Tomatillos, garlic - made the Tomatillo Sauce from the Stewed Chicken with Tomatillo Sauce recipe. I used 3 weeks worth of tomatillo's and I froze the large batch in increments the recipe calls for.
Tomato, garlic - we ate delicious tomatoes all week: bruschetta, caprese salad and also made tomato sauce for homemade pizza - it is so easy. Use a fairly firm tomato - the field ones are best so there isn't so much liquid. Slice the stem end of the tomato off - don't waste it! I eat around the stem. Using a box grater, put the palm of your hand on the tomato placing the cut side of the tomato on the grater. Flatten your hand and run the tomato over the grate - you will end up with just skin in your hand - really neat method I just learned this year. Add a bit of minced garlic, a tiny bit of salt and a slight drizzle of olive oil. This can now be used in any way you would use any tomato sauce.
This week I plan to made caponata and will add the Swiss chard and dandelion greens from these last couple weeks to it.
If you have an idea for how to enjoy the harvest, please send to me at lindadansbury@comcast.net and put Anchor Run in subject line.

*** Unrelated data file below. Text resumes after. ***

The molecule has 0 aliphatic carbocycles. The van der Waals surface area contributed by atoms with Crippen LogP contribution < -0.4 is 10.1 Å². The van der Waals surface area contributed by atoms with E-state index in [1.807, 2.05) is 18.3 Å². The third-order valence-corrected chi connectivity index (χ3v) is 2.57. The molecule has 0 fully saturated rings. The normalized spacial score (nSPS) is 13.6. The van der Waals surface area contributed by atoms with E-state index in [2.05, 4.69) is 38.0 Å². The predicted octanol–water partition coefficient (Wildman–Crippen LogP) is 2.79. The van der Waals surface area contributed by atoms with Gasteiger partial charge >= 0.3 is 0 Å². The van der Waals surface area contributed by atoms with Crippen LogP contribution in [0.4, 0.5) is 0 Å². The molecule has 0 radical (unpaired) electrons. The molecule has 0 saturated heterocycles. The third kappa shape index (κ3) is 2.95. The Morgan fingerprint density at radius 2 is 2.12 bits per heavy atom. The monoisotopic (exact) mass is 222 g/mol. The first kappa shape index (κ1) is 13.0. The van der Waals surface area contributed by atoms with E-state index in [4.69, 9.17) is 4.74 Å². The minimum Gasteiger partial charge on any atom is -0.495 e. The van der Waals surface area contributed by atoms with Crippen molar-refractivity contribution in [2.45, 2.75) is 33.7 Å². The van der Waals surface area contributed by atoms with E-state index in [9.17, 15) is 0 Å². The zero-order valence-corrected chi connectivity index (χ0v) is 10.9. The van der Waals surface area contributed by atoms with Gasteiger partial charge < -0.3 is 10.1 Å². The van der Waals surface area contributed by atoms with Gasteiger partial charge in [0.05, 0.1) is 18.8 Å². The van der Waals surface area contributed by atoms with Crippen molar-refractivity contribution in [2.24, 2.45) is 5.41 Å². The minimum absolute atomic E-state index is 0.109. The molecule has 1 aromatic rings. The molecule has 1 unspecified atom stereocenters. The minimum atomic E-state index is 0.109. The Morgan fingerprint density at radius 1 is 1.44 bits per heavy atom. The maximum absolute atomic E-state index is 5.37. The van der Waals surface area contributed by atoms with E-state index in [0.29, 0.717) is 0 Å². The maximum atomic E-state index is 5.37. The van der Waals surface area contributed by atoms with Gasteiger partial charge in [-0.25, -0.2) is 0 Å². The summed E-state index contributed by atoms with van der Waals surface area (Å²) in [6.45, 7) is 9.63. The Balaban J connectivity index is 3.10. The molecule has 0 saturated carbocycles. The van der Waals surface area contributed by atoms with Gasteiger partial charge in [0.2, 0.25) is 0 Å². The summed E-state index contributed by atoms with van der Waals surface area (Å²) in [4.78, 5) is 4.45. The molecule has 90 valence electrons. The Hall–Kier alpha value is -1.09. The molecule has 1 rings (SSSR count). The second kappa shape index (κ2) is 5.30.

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August 20, 2017
Even more about U Pick
Other News
By Linda Dansbury
Fall brassicas loving the rain and cool nights, thriving, with intentionally grown mowed weeds in the aisles for erosion control. And that's a nice sunset with a wagon towed.
Typically around this time of year, many members stop doing their U Pick - free time is reduced due to back to school commitments or other things. Remember that U pick is a large part of your share and from now through September when U Pick will end except for some herbs is as pleasant a time as any to be out in the field. The heat and humidity drop, the cherry tomatoes make a comeback because of lower humidity and less rain (typically), and green beans and edamame are perfect for picking. And, I always feel my house is more welcoming for both family and guests when flower vases are filled.